As the third round of applications for the streaming platform’s Sound Up project launches, Spotify has unveiled research showing that 74% of BAME women and non-binary people feel under-represented in podcasting. Less than 5% of the UK’s Top 100 podcasts are hosted by BAME women or non-binary presenters.
The Sound Up programme was conceived to increase the number of under-represented voices in UK and Irish podcasting through education, training and support and Natalie Tulloch, Sound Up’s global lead said that it exists to “tackle inequality”.
“Sound Up is one of the many ways we are looking to amplify under-represented voices, and tackle inequity,” Tulloch commented.
“Sound Up gives under-represented communities the right resources and support to get their voices heard and pave the way for the next generation of podcasters. We’ve seen incredible success stories emerge since Sound Up’s start in 2018, and I can’t wait to see what this year brings us.”
Podcasting felt like it was for white middle-class men talking about football
Spotify conducted research amongst 1,000 women in the UK who identify as Black, Asian and Minority Ethnic. The figures show that 21% believe that business and tech is the genre in which BAME women are most seriously under-represented, followed by news, current affairs and politics and celebrity.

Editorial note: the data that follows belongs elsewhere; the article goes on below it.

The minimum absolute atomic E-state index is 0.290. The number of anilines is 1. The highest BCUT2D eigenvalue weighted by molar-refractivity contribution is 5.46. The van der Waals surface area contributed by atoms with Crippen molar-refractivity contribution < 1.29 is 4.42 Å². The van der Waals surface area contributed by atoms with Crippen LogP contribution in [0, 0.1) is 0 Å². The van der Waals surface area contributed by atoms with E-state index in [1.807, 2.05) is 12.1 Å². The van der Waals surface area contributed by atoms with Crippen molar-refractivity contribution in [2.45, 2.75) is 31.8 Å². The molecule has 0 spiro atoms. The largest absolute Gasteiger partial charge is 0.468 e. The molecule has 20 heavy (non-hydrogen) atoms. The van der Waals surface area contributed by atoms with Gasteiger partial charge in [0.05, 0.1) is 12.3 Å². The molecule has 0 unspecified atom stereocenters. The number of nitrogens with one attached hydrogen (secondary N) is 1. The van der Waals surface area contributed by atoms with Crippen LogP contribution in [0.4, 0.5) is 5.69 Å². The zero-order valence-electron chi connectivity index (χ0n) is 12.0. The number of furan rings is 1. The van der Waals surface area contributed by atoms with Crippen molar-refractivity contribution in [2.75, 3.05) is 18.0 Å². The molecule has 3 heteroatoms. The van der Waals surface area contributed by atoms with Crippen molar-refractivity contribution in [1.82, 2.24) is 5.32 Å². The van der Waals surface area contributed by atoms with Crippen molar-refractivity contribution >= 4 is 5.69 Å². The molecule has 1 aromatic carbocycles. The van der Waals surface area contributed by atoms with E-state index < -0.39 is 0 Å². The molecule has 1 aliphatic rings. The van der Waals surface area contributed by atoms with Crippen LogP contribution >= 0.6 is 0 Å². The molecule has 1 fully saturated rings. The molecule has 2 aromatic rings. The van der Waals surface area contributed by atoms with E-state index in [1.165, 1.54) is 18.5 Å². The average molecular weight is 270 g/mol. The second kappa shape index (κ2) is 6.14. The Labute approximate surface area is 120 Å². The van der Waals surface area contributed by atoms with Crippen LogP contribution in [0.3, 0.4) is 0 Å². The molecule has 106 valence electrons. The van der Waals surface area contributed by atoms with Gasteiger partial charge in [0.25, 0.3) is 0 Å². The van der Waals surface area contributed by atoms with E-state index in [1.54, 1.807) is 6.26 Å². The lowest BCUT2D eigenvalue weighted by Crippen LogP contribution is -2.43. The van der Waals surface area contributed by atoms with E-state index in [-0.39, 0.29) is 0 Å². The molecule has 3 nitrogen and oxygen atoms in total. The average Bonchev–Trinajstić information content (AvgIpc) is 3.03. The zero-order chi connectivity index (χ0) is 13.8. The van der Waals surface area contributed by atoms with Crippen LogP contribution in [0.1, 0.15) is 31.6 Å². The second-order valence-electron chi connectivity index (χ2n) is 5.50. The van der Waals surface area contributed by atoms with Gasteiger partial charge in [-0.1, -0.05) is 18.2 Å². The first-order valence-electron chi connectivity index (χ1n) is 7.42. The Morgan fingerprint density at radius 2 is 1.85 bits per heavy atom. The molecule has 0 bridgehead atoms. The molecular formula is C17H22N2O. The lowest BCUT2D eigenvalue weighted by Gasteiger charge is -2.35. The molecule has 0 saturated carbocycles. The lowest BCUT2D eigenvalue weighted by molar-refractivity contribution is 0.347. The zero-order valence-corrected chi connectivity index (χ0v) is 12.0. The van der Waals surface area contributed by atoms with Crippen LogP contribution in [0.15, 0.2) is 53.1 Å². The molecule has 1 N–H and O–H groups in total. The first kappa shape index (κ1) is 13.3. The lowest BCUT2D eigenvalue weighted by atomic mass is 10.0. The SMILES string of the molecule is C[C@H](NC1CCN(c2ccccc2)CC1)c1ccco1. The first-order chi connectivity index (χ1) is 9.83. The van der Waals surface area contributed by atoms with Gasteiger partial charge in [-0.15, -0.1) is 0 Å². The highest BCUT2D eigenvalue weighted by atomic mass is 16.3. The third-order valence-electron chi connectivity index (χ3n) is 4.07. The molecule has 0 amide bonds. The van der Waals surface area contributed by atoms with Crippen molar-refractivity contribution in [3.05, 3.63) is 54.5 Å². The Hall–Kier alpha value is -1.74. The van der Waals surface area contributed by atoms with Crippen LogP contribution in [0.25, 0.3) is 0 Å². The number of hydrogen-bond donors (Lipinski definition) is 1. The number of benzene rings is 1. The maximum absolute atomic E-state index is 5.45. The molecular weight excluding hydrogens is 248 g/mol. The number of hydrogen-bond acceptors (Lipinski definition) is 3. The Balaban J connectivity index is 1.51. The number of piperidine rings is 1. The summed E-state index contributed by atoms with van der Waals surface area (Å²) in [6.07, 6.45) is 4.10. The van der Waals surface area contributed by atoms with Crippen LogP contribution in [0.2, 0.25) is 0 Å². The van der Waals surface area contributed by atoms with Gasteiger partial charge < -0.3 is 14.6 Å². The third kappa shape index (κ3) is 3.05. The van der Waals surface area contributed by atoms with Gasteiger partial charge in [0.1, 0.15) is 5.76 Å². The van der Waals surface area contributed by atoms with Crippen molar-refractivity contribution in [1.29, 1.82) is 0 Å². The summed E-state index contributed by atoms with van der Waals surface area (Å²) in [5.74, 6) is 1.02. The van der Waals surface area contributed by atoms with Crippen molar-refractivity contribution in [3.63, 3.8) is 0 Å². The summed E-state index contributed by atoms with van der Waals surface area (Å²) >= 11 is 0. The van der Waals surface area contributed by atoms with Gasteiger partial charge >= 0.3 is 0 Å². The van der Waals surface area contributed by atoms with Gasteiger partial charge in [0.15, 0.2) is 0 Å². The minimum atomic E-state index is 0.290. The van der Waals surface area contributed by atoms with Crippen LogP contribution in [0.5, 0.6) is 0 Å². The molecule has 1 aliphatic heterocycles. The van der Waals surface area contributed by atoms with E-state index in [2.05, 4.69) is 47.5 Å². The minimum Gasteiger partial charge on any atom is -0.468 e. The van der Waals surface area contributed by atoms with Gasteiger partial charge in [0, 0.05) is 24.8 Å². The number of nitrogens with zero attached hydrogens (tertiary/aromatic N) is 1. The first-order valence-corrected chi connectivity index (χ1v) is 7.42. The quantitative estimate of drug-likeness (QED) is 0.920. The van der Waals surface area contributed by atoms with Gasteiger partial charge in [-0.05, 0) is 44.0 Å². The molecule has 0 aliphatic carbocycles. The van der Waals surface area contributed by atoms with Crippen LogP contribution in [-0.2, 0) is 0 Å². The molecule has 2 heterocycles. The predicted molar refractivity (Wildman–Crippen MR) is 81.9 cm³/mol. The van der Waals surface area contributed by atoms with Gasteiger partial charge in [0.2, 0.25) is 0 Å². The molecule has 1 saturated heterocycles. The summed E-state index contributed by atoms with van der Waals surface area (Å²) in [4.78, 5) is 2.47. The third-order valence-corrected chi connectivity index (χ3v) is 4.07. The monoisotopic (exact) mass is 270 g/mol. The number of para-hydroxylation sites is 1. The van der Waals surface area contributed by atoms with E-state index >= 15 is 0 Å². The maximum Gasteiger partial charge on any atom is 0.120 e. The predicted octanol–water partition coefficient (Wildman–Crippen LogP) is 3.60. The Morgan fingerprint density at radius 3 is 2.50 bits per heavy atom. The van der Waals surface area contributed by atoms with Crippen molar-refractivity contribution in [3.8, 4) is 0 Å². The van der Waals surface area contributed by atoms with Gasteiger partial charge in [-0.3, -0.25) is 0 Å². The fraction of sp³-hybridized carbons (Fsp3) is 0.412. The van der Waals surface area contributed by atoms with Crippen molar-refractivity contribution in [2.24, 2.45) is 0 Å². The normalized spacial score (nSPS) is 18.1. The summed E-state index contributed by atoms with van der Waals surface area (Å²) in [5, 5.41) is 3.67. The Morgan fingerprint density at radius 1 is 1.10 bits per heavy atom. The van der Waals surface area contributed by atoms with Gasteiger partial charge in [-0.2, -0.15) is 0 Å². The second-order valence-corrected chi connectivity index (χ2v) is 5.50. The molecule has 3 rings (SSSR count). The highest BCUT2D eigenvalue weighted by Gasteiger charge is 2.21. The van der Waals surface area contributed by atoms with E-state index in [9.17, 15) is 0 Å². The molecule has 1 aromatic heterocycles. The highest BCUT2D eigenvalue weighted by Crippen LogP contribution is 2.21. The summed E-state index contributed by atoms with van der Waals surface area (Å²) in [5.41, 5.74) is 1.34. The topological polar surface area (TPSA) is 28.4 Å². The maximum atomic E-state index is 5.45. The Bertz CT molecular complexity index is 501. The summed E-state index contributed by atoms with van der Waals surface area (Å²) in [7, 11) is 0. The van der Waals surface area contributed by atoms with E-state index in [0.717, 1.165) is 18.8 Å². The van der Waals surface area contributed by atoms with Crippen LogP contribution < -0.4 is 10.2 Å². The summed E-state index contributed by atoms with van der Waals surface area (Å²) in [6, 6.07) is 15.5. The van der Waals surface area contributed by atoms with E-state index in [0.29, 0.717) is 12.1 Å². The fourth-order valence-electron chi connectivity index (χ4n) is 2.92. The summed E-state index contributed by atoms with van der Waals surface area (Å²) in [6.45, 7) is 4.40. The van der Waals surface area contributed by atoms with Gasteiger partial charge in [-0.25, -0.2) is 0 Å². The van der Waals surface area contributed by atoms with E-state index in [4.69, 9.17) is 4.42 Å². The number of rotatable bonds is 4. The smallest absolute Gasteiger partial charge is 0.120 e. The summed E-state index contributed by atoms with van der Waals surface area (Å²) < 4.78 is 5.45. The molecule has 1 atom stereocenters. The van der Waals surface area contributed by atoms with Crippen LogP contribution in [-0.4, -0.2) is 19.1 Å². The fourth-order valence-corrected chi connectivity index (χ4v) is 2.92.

Eighty-four per cent of respondents said they would be more likely to listen to a podcast if it was made and voiced by BAME women. The survey’s results also suggest that breaking into podcasting is more difficult for BAME women, with 50% of respondents saying there is too much stereotyping of BAME women and 49% noting a lack of strong BAME female voices in podcasting. A further 40% said there are not enough stories of BAME women being told in entertainment and wider culture.
For 2020, the Sound Up project will be divided into two phases: a virtual four-week course taking place from October 12-November 6, and in-person training in 2021. The deadline for 2020 entries is September 4. Spotify recently unveiled a revamp of its Who We Be Talks podcast.
Since 2018, Sound Up has received over 20,000 applications around the world, with 60 chosen applicants having completed the programme, which is on offer in the UK and Ireland, America, Germany, Australia, Brazil and Sweden. Twelve of its graduates have since launched their own shows, and three now have Spotify Original podcasts.
Sangeeta Pillai, a UK winner in 2018, now hosts the Masala Podcast, which celebrates South Asian by sharing stories on subjects such as female sexuality and mental health.
Sangeeta Pillai said: "Sound Up gave me the confidence to create Masala Podcast. Before then, I literally knew nothing about podcasting - it felt too technical and overwhelming for me. Podcasting felt like it was for white middle-class men talking about football! Not for someone like me. Creating Masala Podcast has helped me reach other South Asian womxn, creating a huge supportive community where we explore taboos in our culture. Winning a silver at the British Podcast Awards was the ultimate affirmation that Brown voices like mine matter!"